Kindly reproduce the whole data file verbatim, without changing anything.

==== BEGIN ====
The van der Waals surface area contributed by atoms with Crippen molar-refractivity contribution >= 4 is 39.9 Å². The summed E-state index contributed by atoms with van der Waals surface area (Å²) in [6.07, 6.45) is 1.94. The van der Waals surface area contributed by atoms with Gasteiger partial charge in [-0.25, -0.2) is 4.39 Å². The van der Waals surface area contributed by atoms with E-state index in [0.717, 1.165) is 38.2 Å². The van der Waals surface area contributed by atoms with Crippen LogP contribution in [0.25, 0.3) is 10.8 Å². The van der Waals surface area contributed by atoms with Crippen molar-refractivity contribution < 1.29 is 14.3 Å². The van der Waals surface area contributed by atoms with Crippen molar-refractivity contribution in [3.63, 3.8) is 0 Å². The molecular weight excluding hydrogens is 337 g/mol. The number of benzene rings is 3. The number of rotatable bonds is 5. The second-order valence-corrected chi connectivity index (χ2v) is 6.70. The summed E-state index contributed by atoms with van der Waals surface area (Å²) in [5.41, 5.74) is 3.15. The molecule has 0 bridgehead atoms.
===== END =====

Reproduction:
The van der Waals surface area contributed by atoms with Crippen molar-refractivity contribution >= 4 is 39.9 Å². The summed E-state index contributed by atoms with van der Waals surface area (Å²) in [6.07, 6.45) is 1.94. The van der Waals surface area contributed by atoms with Gasteiger partial charge in [-0.25, -0.2) is 4.39 Å². The van der Waals surface area contributed by atoms with E-state index in [0.717, 1.165) is 38.2 Å². The van der Waals surface area contributed by atoms with Crippen LogP contribution in [0.25, 0.3) is 10.8 Å². The van der Waals surface area contributed by atoms with Crippen molar-refractivity contribution < 1.29 is 14.3 Å². The van der Waals surface area contributed by atoms with Crippen molar-refractivity contribution in [3.63, 3.8) is 0 Å². The molecular weight excluding hydrogens is 337 g/mol. The number of benzene rings is 3. The number of rotatable bonds is 5. The second-order valence-corrected chi connectivity index (χ2v) is 6.70. The summed E-state index contributed by atoms with van der Waals surface area (Å²) in [5.41, 5.74) is 3.15. The molecule has 0 bridgehead atoms.